Italian couple arrested for sending weapons to Isis

Italian police on Tuesday arrested a married couple on suspicion of sending weapons to a faction of terrorist group Isis.

Italian couple arrested for sending weapons to Isis
Police officers escort the couple into a police car. Photo: Carlo Hermann/AFP

Police believe the pair sent weapons including assault rifles, surface-to-air missiles and even helicopters to Iran and Libya between 2011 and 2015, despite an embargo. The couple in their 60's have been named as Annamaria Fontana and Mario Di Leva – known as Jafaar since their conversion to Islam, according to local paper Napoli Today.

Their son and the CEO of the Italian Helicopters Society were also reportedly arrested in connection with the weapons trafficking.

Fontana was well-known locally as a politician, having served two terms as a socialist councillor in San Giorgio a Cremano, Campania, in the 80's and 90's. 

In recent years she had moved away from politics and begun to visit the Middle East regularly with her husband, Il Corriere del Mezzogiorno reported, building up close ties with the Libyan government and meeting Iran's former premier.

The arrests were made following a nationwide operation coordinated by Italy's anti-mafia police department in Naple. Police had launched the investigation in 2011, following leads from an investigation into the Camorra mafia clan.



New York returns 214 stolen artworks to Italy in seven months

Authorities in New York announced on Thursday the return to Italy of 14 more antiquities, worth an estimated €2.3 million, as part of an investigation into smuggling of stolen artifacts.

New York returns 214 stolen artworks to Italy in seven months

The Manhattan District Attorney’s office has been conducting an extensive investigation over the past two years into looted antiquities that have ended up in New York museums and galleries — including the prestigious Metropolitan Museum of Art.

During a ceremony on Thursday with the Italian consul general and Italian police representatives, 14 more artifacts – some 2,600 years old – were officially returned to Italy, bringing the total number of repatriated pieces to that country over the past seven months to 214, District Attorney Alvin Bragg’s office said.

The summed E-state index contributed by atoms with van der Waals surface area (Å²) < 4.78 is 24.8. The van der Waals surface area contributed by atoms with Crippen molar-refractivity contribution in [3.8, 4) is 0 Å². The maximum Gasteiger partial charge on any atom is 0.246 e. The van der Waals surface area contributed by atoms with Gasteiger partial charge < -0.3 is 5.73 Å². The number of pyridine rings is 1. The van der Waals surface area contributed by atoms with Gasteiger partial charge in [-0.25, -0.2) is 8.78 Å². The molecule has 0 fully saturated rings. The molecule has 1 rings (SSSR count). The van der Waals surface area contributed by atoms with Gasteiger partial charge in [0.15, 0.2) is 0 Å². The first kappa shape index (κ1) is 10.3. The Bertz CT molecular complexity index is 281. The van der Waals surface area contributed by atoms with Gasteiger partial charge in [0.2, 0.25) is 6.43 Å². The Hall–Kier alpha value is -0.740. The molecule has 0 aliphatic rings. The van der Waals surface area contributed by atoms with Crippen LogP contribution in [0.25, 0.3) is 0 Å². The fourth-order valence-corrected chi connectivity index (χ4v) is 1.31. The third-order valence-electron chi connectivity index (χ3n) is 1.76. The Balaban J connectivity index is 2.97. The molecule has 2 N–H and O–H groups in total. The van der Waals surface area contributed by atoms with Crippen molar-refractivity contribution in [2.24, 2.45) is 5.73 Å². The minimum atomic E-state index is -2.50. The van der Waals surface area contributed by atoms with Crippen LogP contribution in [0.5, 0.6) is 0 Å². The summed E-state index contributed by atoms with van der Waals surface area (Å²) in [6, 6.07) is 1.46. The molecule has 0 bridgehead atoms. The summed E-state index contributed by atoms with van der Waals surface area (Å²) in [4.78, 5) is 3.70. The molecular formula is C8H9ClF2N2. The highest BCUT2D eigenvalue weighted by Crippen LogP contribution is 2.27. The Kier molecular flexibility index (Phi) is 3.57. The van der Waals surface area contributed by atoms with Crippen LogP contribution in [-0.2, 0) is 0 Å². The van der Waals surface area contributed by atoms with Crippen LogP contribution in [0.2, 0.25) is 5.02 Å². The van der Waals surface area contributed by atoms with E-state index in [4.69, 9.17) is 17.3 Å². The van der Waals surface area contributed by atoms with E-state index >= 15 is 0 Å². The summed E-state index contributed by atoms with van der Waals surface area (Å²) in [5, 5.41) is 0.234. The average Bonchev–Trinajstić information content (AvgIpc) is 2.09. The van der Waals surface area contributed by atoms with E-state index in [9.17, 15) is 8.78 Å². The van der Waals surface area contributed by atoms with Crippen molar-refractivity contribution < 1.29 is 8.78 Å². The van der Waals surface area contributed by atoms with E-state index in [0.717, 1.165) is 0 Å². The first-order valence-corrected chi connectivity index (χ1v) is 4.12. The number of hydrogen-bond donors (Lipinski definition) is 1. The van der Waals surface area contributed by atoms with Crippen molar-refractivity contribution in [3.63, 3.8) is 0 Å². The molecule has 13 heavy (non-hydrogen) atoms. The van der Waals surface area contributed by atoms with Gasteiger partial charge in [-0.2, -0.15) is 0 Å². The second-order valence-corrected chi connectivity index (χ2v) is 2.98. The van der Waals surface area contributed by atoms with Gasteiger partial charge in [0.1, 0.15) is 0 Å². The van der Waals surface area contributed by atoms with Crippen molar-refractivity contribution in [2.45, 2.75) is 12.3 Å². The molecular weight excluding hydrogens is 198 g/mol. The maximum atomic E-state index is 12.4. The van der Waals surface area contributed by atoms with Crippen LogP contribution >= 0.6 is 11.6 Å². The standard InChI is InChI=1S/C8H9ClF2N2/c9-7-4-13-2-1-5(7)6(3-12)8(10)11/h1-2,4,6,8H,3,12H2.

READ ALSO: Italian ‘art squad’ police recover 800 illegally-excavated archaeological finds

More than 700 pieces worth more than $100 million have been returned in the past year to 17 countries, including Italy as well as Cambodia, India, Pakistan, Egypt, Iraq, and Greece, the statement added.

New York, a hub of stolen antiquities trafficking for decades, set up a task force in 2017 to investigate the illicit trade.

According to the statement by District Attorney Bragg, who took office in January 2022, Thursday’s repatriation included the silver “Sicily Naxos Coin,” minted around 430 BCE and currently valued at half a million dollars.

Other notable items included ancient pottery dating to 510 BCE, and amarble head of Roman Emperor Hadrian, dating to 200 CE.

Among the culprits behind the 14 returned pieces, the statement said, were well-known art traffickers Giacomo Medici and Giovanni Franco Becchina, as well as Robert Hecht, the Paris-based American art dealer who died in 2012.

The traffickers had “relied on gangs of tombaroli (tomb raiders) to loot carefully chosen and insufficiently guarded archaeological sites throughout the Mediterranean,” it added.